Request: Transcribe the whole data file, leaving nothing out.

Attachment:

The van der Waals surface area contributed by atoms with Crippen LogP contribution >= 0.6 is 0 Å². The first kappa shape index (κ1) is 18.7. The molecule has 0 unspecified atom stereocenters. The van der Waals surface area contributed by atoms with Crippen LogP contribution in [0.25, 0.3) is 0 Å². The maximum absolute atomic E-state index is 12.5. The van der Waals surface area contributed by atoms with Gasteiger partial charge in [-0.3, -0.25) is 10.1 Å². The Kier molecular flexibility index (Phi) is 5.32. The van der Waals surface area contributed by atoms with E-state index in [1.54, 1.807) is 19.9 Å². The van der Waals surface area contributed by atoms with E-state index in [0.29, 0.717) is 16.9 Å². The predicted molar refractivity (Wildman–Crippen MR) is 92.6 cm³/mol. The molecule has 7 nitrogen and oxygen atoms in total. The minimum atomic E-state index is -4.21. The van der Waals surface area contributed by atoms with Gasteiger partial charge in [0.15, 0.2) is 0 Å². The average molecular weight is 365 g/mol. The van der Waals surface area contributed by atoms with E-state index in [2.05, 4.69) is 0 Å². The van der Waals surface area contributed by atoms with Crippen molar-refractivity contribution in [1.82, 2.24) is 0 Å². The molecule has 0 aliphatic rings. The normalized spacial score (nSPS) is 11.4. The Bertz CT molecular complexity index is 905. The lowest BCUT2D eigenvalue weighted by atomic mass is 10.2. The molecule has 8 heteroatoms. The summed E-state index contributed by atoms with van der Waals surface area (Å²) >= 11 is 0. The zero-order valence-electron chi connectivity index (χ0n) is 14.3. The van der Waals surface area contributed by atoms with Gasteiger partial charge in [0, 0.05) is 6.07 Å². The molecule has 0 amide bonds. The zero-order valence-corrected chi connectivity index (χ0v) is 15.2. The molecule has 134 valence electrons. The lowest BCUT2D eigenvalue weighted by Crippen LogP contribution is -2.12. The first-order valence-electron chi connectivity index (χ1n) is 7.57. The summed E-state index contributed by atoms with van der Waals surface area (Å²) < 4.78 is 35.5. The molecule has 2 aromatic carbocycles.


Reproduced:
The van der Waals surface area contributed by atoms with Crippen LogP contribution >= 0.6 is 0 Å². The first kappa shape index (κ1) is 18.7. The molecule has 0 unspecified atom stereocenters. The van der Waals surface area contributed by atoms with Crippen LogP contribution in [0.25, 0.3) is 0 Å². The maximum absolute atomic E-state index is 12.5. The van der Waals surface area contributed by atoms with Gasteiger partial charge in [-0.3, -0.25) is 10.1 Å². The Kier molecular flexibility index (Phi) is 5.32. The van der Waals surface area contributed by atoms with E-state index in [1.54, 1.807) is 19.9 Å². The van der Waals surface area contributed by atoms with E-state index in [0.29, 0.717) is 16.9 Å². The predicted molar refractivity (Wildman–Crippen MR) is 92.6 cm³/mol. The molecule has 7 nitrogen and oxygen atoms in total. The minimum atomic E-state index is -4.21. The van der Waals surface area contributed by atoms with Gasteiger partial charge in [0.15, 0.2) is 0 Å². The average molecular weight is 365 g/mol. The van der Waals surface area contributed by atoms with E-state index in [2.05, 4.69) is 0 Å². The van der Waals surface area contributed by atoms with Crippen molar-refractivity contribution in [1.82, 2.24) is 0 Å². The molecule has 0 aliphatic rings. The normalized spacial score (nSPS) is 11.4. The Bertz CT molecular complexity index is 905. The lowest BCUT2D eigenvalue weighted by atomic mass is 10.2. The molecule has 8 heteroatoms. The summed E-state index contributed by atoms with van der Waals surface area (Å²) >= 11 is 0. The zero-order valence-electron chi connectivity index (χ0n) is 14.3. The van der Waals surface area contributed by atoms with Gasteiger partial charge in [0, 0.05) is 6.07 Å². The molecule has 0 amide bonds. The zero-order valence-corrected chi connectivity index (χ0v) is 15.2. The molecule has 134 valence electrons. The lowest BCUT2D eigenvalue weighted by Crippen LogP contribution is -2.12. The first-order valence-electron chi connectivity index (χ1n) is 7.57. The summed E-state index contributed by atoms with van der Waals surface area (Å²) < 4.78 is 35.5. The molecule has 2 aromatic carbocycles.